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ports/nrf: add support for time.ticks_ms() #5470

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hoihu commented Dec 28, 2019

The nordic port lacks support for a milisecond / microsecond tick
counter (and basically most of the time module functionality..).

The ms tick counter is needed by asyncio and prevents the usage
of this module, which is my primary design goal.

So I had a go and enabled the systick irq with 1msec resolution.
This enables the usage of a 32 bit counter rather than
on relying on the hw's systick timer 24bit width. But it does
add a bit of overhead. 32bit would overflow after 50 days - although
the pyhton return value might be restriceted to only 31 bits (?). 24 bits take app.
5h to overflow, which might be suitable too.

Inreasing the counter's width to 64bit would eliminate any overflow
handling on the python side, but may add some overhead on passing
this value from C to python (but I'm not sure how much).

Another option would have been to grab a separate HW timer unit, which could
probably be used in a better, power optimized manner and possibly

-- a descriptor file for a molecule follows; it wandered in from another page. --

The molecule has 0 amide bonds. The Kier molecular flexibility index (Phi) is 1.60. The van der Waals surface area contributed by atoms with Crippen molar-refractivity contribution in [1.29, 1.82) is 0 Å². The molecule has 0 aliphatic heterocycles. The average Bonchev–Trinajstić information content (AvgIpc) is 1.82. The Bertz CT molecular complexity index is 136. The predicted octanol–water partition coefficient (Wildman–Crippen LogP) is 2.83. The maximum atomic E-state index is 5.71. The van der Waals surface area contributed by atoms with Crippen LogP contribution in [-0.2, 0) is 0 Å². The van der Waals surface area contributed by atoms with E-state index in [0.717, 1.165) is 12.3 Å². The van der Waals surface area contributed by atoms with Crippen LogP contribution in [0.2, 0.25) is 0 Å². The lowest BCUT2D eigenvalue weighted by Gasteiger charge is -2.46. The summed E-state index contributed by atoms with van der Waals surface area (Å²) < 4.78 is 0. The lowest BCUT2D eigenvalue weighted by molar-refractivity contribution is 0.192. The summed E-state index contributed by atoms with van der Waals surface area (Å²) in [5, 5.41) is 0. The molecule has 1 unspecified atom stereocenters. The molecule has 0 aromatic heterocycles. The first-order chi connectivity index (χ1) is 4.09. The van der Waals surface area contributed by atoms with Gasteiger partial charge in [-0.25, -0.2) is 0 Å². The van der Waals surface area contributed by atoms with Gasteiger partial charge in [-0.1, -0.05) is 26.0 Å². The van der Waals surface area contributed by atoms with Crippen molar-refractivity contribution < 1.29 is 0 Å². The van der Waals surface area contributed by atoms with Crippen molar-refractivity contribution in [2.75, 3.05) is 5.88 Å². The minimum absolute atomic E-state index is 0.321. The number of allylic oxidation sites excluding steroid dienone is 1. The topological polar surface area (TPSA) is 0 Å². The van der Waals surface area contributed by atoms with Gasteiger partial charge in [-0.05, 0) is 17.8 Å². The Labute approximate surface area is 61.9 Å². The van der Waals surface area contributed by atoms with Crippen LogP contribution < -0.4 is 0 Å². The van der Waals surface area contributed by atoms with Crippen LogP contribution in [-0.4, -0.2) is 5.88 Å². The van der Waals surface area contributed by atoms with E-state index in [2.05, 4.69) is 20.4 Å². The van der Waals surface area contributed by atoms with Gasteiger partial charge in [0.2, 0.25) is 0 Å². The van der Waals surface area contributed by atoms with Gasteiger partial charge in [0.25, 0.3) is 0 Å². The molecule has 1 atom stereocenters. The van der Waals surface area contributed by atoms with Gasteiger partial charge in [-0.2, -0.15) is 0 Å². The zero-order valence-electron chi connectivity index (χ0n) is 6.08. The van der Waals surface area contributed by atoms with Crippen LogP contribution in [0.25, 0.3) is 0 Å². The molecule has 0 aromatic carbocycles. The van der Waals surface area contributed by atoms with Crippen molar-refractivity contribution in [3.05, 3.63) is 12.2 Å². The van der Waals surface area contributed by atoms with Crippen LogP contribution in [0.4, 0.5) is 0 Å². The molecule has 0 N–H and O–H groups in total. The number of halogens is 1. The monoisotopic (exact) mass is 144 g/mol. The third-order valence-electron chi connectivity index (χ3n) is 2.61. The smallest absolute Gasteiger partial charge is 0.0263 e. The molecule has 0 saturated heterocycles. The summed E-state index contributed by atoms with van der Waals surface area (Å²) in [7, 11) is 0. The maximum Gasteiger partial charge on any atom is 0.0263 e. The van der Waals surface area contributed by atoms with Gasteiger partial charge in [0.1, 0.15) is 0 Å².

without irq's since they are 32bit width.

However I was reluctant to do this since for some MCU's a timer unit is precious.

So in summary, it was a surpring amount of factors to consider for
such a small change. Looking forward to some inputs/comments.

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IveJ commented Dec 29, 2019

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glennrub commented Dec 29, 2019

Thanks a lot for this, @hoihu!
And thanks a lot for the extensive study you have done!

In order to get the true feeling of the time.ticks_ms() be shown when running in REPL UART mode, we might also consider to remove this line: https://github.com/micropython/micropython/blob/master/ports/nrf/mphalport.c#L73.

Reasoning:
When Systick is used, going into WFI/WFE will also stop the Systick count as it is sourced by the same clock as the CPU. In case of REPL, i believe we are not needing this power optimization pointed out (WFI) as we are already running quite some power using the UART peripheral already.

With its limitations in mind, it might still be possible to use RTCounter objects to get more accurate lower power timing events in conjunction with machine.deep_sleep()/WFI to overcome the Systick gaps produced during sleep.